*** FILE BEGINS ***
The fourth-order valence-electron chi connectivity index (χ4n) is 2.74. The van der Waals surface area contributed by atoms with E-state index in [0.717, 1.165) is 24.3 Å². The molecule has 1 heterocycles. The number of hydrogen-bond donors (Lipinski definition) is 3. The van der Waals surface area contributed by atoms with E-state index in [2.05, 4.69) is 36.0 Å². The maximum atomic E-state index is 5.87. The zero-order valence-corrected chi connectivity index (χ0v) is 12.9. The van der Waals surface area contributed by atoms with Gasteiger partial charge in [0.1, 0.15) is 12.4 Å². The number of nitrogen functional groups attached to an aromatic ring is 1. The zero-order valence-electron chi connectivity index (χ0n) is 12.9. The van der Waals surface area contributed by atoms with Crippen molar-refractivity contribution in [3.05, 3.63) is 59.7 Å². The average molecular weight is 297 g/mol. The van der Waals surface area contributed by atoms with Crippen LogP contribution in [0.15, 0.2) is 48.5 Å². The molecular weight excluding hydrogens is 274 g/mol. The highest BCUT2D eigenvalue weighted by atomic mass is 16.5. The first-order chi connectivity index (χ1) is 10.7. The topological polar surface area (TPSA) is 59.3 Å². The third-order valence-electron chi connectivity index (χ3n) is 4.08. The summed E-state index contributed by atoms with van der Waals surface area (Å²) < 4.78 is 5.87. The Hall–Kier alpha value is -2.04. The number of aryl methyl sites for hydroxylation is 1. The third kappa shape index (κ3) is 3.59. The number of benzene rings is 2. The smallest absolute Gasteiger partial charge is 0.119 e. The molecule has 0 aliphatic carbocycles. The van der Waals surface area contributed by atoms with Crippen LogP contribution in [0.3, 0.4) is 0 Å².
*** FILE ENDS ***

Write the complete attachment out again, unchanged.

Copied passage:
The fourth-order valence-electron chi connectivity index (χ4n) is 2.74. The van der Waals surface area contributed by atoms with E-state index in [0.717, 1.165) is 24.3 Å². The molecule has 1 heterocycles. The number of hydrogen-bond donors (Lipinski definition) is 3. The van der Waals surface area contributed by atoms with E-state index in [2.05, 4.69) is 36.0 Å². The maximum atomic E-state index is 5.87. The zero-order valence-corrected chi connectivity index (χ0v) is 12.9. The van der Waals surface area contributed by atoms with Gasteiger partial charge in [0.1, 0.15) is 12.4 Å². The number of nitrogen functional groups attached to an aromatic ring is 1. The zero-order valence-electron chi connectivity index (χ0n) is 12.9. The van der Waals surface area contributed by atoms with Crippen molar-refractivity contribution in [3.05, 3.63) is 59.7 Å². The average molecular weight is 297 g/mol. The van der Waals surface area contributed by atoms with Crippen LogP contribution in [0.15, 0.2) is 48.5 Å². The molecular weight excluding hydrogens is 274 g/mol. The highest BCUT2D eigenvalue weighted by atomic mass is 16.5. The first-order chi connectivity index (χ1) is 10.7. The topological polar surface area (TPSA) is 59.3 Å². The third-order valence-electron chi connectivity index (χ3n) is 4.08. The summed E-state index contributed by atoms with van der Waals surface area (Å²) < 4.78 is 5.87. The Hall–Kier alpha value is -2.04. The number of aryl methyl sites for hydroxylation is 1. The third kappa shape index (κ3) is 3.59. The number of benzene rings is 2. The smallest absolute Gasteiger partial charge is 0.119 e. The molecule has 0 aliphatic carbocycles. The van der Waals surface area contributed by atoms with Crippen LogP contribution in [0.3, 0.4) is 0 Å².